However, both the reputation of Amarone and its traits pose a challenge. The appassimento process (air-drying of the grapes to reduce water and increase sugar and concentration) may intensify the depth and character of the wine. Still, it also creates glycerol-like textures and a deceiving perception of sweetness. Basically stated, even an Amarone that finishes at less than one gram of residual sugar per liter and 14.5% ABV can taste sweet–but it’s a trick of the mind and palate. At the same time, I found many wines made in a dryer and lighter style that come across as disjointed and out of balance. These are necessary growing pains, as Amarone is the region's traditional wine and should remain the primary focus of producers. There are already a large number of wineries that are turning out perfectly balanced examples in this new style, but many more that are struggling. As for lovers of Amarone's big, old-school bottlings, have no fear because plenty of producers are happy to stay true to their roots and turn out some of the best hedonistic juice imaginable. In the end, the category of Amarone is in a constant state of flux, but the future appears promising.

Things start to get very interesting beyond Amarone. The trend to produce a better Valpolicella Superiore continues. These wines often come from a single vineyard or a special selection of fruit. Moreover, using appassimento to bolster Valpolicella Superiore is quickly going out of fashion. Producers aim to make a wine that speaks of the region, its terroir and native grape varieties, yet also one that communicates importance. For the longest time, Valpolicella Superiore has been considered the Beaujolais of Veneto; simple, easy, fruity–gulpable. That said, the DOC regulations make this a very open-ended category that allows producers to get creative. A Valpolicella Superiore consists of a traditional blend of 45% to 95% Corvina, or the larger-berried Corvinone, 5% to 30% Rondinella, and up to 10%, but not obligatory, of Molinara, Croatina, Negrara and/or Dindarella. The regulation also states that the wine must be refined in the winery for at least one year before release. However, from the label, there is no way to tell the difference between a high-profile Valpolicella Superiore and one representing a fun and fruity introduction to a portfolio. Hopefully, producers will look for a way to better define the category because these really are wines to be excited about.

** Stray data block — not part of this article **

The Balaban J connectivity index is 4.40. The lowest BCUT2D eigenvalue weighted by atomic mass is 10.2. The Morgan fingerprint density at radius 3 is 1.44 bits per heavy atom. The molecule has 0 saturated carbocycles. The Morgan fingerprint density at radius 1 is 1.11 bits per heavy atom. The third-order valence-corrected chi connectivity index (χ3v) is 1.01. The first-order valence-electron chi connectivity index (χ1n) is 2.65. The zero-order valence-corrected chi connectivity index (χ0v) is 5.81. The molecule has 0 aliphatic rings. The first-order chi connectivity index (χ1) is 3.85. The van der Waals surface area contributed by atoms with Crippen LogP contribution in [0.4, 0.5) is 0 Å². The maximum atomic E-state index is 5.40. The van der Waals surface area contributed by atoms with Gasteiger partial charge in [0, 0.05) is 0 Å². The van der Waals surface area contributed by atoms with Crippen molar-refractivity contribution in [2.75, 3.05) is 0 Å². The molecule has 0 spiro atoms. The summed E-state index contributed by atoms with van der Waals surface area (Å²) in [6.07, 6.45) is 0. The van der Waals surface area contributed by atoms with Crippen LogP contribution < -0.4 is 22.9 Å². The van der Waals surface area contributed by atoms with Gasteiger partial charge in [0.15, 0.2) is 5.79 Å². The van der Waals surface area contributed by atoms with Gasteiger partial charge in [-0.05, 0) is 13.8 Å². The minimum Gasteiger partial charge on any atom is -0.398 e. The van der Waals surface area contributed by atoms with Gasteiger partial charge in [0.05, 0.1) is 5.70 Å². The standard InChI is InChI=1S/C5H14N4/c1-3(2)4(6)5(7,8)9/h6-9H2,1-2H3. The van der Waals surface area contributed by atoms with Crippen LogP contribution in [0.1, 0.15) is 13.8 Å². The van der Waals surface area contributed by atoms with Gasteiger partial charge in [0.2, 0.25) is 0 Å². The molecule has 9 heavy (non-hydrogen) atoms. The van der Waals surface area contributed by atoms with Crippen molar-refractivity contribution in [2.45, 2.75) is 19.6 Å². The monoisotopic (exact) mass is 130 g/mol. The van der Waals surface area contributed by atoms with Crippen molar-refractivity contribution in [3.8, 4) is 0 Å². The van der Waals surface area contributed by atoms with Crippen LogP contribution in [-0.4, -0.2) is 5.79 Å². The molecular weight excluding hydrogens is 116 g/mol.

Furthermore, Valpolicella Ripasso has fallen out of favor in a big way with consumers and producers. Much of this has to do with the better refinement of Amarone and the improvement of the Valpolicella category. A Ripasso is a Valpolicella wine passed over the pulp of an Amarone crush and allowed to go through secondary fermentation. The wines are dry but also much darker, deeper and with a bitter note that reminds the taste of Amarone. There is still a place for Ripasso in collectors’ cellars, especially for those who prefer more intense and high-test wines without crossing over into Amarone territory. A good Ripasso can be enjoyed at and away from the dinner table. Nevertheless, producers feel that the wines no longer communicate the freshness and importance of the varieties. Considering the addition of the Amarone pulp, they also lose any sense of individuality, being a wine created from two different wines.